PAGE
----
As I said, that's a fairly extreme example, but the general point stands: Capital-intensive businesses are usually not a great place to be when inflation is high.
To avoid companies where high levels of capex could prove problematic, I use the following rule:
In my experience, companies with capex consistently below this level rarely have cash flow problems caused by their capital investments. Here's a quick look at how my UK Dividend Stocks Portfolio stands today in terms of capital intensity:
There are three holdings close to the 100% limit. Two have engineering plants full of very expensive equipment, so a reasonably high capex-earnings ratio is an inevitable part of their business model. The third is actually a relatively capital-light business where the capex-earnings ratio has been skewed upwards by very large losses (negative earnings) during the pandemic.
So, in practical terms, there are two holdings out of 25 that are somewhat capital-intensive and I'm comfortable with that.
Let's return to the earlier example of a buy-to-let property purchased in 1993 for £50,000. Let's say the property was purchased with a 30-year interest-only mortgage with a 10% interest rate (because 10% really was the average mortgage interest rate back then).
The important point is that both the amount borrowed and the interest payments are fixed in nominal terms, so they never go up.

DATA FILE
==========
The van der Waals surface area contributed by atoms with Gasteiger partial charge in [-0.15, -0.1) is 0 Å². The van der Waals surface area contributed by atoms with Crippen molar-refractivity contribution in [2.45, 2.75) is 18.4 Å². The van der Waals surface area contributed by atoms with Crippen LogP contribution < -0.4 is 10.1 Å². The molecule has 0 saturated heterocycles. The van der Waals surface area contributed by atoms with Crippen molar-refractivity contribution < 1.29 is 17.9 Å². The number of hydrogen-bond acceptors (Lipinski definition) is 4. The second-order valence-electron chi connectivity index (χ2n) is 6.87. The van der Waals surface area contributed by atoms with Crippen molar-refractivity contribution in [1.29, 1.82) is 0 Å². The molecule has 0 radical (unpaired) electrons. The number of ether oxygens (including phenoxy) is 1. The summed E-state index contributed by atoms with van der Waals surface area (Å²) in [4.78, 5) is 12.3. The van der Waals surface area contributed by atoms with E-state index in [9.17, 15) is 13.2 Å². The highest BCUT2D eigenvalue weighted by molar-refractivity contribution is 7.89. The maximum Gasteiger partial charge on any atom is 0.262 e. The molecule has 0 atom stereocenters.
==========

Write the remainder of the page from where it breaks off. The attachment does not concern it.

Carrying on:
However, thanks to the joys of inflation, the annual rental income has increased fairly steadily to a whopping £13,092, so the property now generates a cash income (ignoring running costs) of £8,092 (rental income minus £5,000 of mortgage interest).
Also, if you sold that very average property today, you might get £270,000, leaving you with a capital gain of £220,000 after paying the original £50,000 loan back to the bank.
What this means is that, all else equal, inflation can be good for companies that have lots of debt, as long as:
That list is a reasonable description of many utility companies, where long-dated debt is used to fund investments in power plants or wind or solar farms and where the related income is expected to go up with inflation for many decades.
However, the downside is that the world is an uncertain place and very few companies can carry enough debt safely to make this line of thinking relevant.
In my experience, investing in companies with high levels of debt is almost always a bad idea, and adding in the stresses of high inflation isn't going to change my opinion.
My preference is to focus on companies that have a zero debt or low debt policy, because they know the future is uncertain and a strong balance sheet is one of the best defences against that uncertainty.